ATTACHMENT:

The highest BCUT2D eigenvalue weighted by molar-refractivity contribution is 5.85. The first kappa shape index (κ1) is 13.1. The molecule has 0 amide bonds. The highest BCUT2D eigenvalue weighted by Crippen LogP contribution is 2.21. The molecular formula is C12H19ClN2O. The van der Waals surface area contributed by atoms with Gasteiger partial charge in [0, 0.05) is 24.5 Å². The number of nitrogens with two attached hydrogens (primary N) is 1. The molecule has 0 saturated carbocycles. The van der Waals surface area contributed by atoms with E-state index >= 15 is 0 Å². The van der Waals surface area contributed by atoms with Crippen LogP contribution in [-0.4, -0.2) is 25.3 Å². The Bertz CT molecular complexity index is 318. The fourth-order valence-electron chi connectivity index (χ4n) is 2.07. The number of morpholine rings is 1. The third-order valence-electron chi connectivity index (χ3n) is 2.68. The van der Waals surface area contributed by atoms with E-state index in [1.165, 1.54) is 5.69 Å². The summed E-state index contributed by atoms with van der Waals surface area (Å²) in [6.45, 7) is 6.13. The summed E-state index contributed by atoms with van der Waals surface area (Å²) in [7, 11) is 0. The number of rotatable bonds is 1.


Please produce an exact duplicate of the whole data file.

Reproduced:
The highest BCUT2D eigenvalue weighted by molar-refractivity contribution is 5.85. The first kappa shape index (κ1) is 13.1. The molecule has 0 amide bonds. The highest BCUT2D eigenvalue weighted by Crippen LogP contribution is 2.21. The molecular formula is C12H19ClN2O. The van der Waals surface area contributed by atoms with Gasteiger partial charge in [0, 0.05) is 24.5 Å². The number of nitrogens with two attached hydrogens (primary N) is 1. The molecule has 0 saturated carbocycles. The van der Waals surface area contributed by atoms with E-state index >= 15 is 0 Å². The van der Waals surface area contributed by atoms with Crippen LogP contribution in [-0.4, -0.2) is 25.3 Å². The Bertz CT molecular complexity index is 318. The fourth-order valence-electron chi connectivity index (χ4n) is 2.07. The number of morpholine rings is 1. The third-order valence-electron chi connectivity index (χ3n) is 2.68. The van der Waals surface area contributed by atoms with E-state index in [1.165, 1.54) is 5.69 Å². The summed E-state index contributed by atoms with van der Waals surface area (Å²) in [6.45, 7) is 6.13. The summed E-state index contributed by atoms with van der Waals surface area (Å²) in [7, 11) is 0. The number of rotatable bonds is 1.